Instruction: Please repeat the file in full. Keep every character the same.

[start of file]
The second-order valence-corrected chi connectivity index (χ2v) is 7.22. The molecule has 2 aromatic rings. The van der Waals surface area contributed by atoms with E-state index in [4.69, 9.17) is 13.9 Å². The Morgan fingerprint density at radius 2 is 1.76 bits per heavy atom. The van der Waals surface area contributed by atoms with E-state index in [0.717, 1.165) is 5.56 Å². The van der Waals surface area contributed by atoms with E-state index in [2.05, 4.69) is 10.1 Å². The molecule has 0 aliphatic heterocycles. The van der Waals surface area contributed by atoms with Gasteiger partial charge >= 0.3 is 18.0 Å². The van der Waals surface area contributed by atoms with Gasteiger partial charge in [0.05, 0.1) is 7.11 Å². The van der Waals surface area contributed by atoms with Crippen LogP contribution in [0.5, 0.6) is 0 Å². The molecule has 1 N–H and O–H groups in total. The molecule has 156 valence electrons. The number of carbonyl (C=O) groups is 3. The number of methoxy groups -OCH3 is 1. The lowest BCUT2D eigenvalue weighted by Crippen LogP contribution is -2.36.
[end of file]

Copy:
The second-order valence-corrected chi connectivity index (χ2v) is 7.22. The molecule has 2 aromatic rings. The van der Waals surface area contributed by atoms with E-state index in [4.69, 9.17) is 13.9 Å². The Morgan fingerprint density at radius 2 is 1.76 bits per heavy atom. The van der Waals surface area contributed by atoms with E-state index in [0.717, 1.165) is 5.56 Å². The van der Waals surface area contributed by atoms with E-state index in [2.05, 4.69) is 10.1 Å². The molecule has 0 aliphatic heterocycles. The van der Waals surface area contributed by atoms with Gasteiger partial charge >= 0.3 is 18.0 Å². The van der Waals surface area contributed by atoms with Gasteiger partial charge in [0.05, 0.1) is 7.11 Å². The van der Waals surface area contributed by atoms with Crippen LogP contribution in [0.5, 0.6) is 0 Å². The molecule has 1 N–H and O–H groups in total. The molecule has 156 valence electrons. The number of carbonyl (C=O) groups is 3. The number of methoxy groups -OCH3 is 1. The lowest BCUT2D eigenvalue weighted by Crippen LogP contribution is -2.36.